Specifically, a Turing machine has a linear memory consisting of symbols, a state register, a table of state transitions, etc. Unless you’re arguing that there is a biochemical equivalent of these mechanisms in the human brain?
I think you are trying to say that the brain is merely a biochemical computer, and that it does not perform any operations beyond those that an (electro)mechanical computer can perform. While it is possible that the brain makes use of quantum effects, I would be inclined to agree with this opinion.
On the topic of Turing, the Turing test is actually a pretty poor way to test for actual intelligence. One can imagine a computer that is programmed to B.S. it’s way out of any questions regarding learning, abstraction, and that sort of thing.
I don’t think so. The turing test assumes that you’re specifically trying to prove that it’s unable to perform human tasks, not just having a casual conversation. A BS machine wouldn’t be able to learn a programming language and to code something up according to specification, for instance.
That’s a little too strong. Penrose, for example, has certainly claimed (The Emperor’s New Mind, etc.) that the brain is stronger than a Turing machine, and even has a suggestion about how that might be possible. I don’t agree with him (and his quantum-gravity idea is :dubious:), but there are some pretty well-known people who don’t accept the strong-AI or weak-AI positions.
The problem with trying to draw analogies between organic brains and AI systems is that they are only superficially similar: they take input, process it, and provide appropriate responses. Organic brains are massively parallel, performing many disparate functions simultaneously. A human does not consider walking to be an intensive operation, and yet it took a long time for processing and feedback systems to be able to replicate that process. But no one would ever suggest that they could perform mathematical operations at even the tiniest fraction of the speed that a home computer is capable of.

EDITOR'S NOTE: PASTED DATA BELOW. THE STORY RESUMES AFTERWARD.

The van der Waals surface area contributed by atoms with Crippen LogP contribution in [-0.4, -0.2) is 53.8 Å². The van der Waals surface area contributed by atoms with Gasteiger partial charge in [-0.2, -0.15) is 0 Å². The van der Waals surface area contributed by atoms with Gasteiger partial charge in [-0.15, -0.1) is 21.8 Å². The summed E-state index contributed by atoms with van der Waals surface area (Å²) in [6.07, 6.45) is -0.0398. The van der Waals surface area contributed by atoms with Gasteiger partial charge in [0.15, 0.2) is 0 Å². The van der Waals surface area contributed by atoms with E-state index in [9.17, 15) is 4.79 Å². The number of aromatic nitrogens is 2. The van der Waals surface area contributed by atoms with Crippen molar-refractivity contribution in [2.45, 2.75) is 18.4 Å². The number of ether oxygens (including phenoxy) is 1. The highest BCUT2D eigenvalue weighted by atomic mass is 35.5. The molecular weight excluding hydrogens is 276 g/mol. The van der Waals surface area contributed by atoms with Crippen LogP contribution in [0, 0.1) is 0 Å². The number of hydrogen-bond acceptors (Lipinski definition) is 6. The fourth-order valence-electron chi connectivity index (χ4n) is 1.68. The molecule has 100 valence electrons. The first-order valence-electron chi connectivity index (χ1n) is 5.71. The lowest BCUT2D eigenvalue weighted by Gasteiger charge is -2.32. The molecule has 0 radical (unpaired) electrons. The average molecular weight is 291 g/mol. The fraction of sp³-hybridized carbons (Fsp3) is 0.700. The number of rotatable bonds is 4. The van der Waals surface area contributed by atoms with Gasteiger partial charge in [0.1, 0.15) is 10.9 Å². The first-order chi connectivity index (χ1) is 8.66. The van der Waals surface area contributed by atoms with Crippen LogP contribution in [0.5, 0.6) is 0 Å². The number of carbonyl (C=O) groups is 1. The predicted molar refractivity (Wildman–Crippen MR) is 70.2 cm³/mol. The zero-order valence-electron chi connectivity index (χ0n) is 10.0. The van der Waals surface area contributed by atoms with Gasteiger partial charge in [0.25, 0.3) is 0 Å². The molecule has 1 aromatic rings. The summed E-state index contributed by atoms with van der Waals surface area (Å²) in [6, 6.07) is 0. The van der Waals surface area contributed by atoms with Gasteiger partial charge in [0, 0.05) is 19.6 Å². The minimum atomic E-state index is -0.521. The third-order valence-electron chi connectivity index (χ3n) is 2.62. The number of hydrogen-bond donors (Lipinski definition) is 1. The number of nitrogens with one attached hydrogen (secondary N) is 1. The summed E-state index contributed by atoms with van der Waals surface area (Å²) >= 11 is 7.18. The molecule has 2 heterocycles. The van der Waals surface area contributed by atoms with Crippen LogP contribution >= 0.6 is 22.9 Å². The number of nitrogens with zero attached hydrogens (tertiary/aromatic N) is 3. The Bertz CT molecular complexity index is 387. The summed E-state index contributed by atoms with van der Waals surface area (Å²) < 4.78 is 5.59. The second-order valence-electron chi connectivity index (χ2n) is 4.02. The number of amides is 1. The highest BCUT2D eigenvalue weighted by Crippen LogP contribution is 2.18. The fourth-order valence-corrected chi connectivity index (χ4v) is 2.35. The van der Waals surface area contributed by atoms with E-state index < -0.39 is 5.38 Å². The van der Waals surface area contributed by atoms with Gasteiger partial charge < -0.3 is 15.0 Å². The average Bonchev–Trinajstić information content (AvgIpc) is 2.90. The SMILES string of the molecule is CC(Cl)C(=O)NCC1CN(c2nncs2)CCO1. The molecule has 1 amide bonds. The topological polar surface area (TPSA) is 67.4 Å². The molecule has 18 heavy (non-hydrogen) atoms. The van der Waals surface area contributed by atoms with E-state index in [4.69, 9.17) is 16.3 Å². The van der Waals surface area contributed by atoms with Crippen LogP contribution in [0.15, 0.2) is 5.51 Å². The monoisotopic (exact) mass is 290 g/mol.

Saying that a modern AI system does not compare to the stupidest vertebrate brain is certainly true. From a certain perspective. Nearly ten thousand people a day in Japan talk over a phone to a system that my company wrote to ask questions about their bank. It understands a broad range of speech, and responds appropriately even when it doesn’t have the answer. We’ve read bloggers theorizing that the system cheats by having human operators provide the responses interactively (which would sort of undermine the whole reason for having the software-based system!). Does that pass the Turing test*? No, not even remotely. It’s not too difficult to trip the system up if you’re trying, and you notice very quickly if you stray too far outside of the knowledge domain that has been created for the agent. Even our weak AI system is a long way from the standards of being true AI by any definition that most people would use.
Not to be confused with a Turing machine, which is described by Absolute above.
Well, they did get pretty close this year: the requirement is that 30% of investigators interrogating the machine have to be fooled into thinking it was in fact a human being, and 25% were. That’s not insignificant.
Regarding the OP, I essentially share QED’s views on the brain, and so I don’t see any insurmountable obstacles on the path to true AI.